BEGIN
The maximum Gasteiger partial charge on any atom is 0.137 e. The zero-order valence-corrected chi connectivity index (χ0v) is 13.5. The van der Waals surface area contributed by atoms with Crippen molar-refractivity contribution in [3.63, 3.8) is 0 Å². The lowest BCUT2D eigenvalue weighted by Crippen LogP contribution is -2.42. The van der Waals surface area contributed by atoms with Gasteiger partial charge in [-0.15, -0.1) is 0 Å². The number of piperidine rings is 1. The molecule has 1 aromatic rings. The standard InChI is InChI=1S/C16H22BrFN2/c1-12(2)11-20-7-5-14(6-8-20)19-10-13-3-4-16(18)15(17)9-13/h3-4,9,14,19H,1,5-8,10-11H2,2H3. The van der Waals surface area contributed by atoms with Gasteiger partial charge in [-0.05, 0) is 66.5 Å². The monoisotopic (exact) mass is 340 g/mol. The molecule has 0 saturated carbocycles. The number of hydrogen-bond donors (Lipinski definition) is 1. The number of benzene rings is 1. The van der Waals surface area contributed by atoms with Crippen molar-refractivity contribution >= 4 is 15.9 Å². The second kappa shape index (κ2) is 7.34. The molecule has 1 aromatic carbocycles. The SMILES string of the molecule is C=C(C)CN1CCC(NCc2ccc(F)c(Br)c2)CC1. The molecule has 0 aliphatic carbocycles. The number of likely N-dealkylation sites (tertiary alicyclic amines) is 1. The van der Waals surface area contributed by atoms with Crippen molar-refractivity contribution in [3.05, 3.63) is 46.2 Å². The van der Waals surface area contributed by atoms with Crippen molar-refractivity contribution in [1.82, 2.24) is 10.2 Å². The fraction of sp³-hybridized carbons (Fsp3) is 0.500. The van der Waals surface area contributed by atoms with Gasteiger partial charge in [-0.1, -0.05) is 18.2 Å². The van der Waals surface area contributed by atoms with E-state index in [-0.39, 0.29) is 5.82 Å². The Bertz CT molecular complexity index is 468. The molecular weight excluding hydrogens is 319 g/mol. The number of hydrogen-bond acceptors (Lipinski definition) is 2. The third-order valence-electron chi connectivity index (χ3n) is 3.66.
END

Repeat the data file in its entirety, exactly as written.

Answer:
The maximum Gasteiger partial charge on any atom is 0.137 e. The zero-order valence-corrected chi connectivity index (χ0v) is 13.5. The van der Waals surface area contributed by atoms with Crippen molar-refractivity contribution in [3.63, 3.8) is 0 Å². The lowest BCUT2D eigenvalue weighted by Crippen LogP contribution is -2.42. The van der Waals surface area contributed by atoms with Gasteiger partial charge in [-0.15, -0.1) is 0 Å². The number of piperidine rings is 1. The molecule has 1 aromatic rings. The standard InChI is InChI=1S/C16H22BrFN2/c1-12(2)11-20-7-5-14(6-8-20)19-10-13-3-4-16(18)15(17)9-13/h3-4,9,14,19H,1,5-8,10-11H2,2H3. The van der Waals surface area contributed by atoms with Gasteiger partial charge in [-0.05, 0) is 66.5 Å². The monoisotopic (exact) mass is 340 g/mol. The molecule has 0 saturated carbocycles. The number of hydrogen-bond donors (Lipinski definition) is 1. The number of benzene rings is 1. The van der Waals surface area contributed by atoms with Crippen molar-refractivity contribution >= 4 is 15.9 Å². The second kappa shape index (κ2) is 7.34. The molecule has 1 aromatic carbocycles. The SMILES string of the molecule is C=C(C)CN1CCC(NCc2ccc(F)c(Br)c2)CC1. The molecule has 0 aliphatic carbocycles. The number of likely N-dealkylation sites (tertiary alicyclic amines) is 1. The van der Waals surface area contributed by atoms with Crippen molar-refractivity contribution in [3.05, 3.63) is 46.2 Å². The van der Waals surface area contributed by atoms with Crippen molar-refractivity contribution in [1.82, 2.24) is 10.2 Å². The fraction of sp³-hybridized carbons (Fsp3) is 0.500. The van der Waals surface area contributed by atoms with Gasteiger partial charge in [-0.1, -0.05) is 18.2 Å². The van der Waals surface area contributed by atoms with E-state index in [-0.39, 0.29) is 5.82 Å². The Bertz CT molecular complexity index is 468. The molecular weight excluding hydrogens is 319 g/mol. The number of hydrogen-bond acceptors (Lipinski definition) is 2. The third-order valence-electron chi connectivity index (χ3n) is 3.66.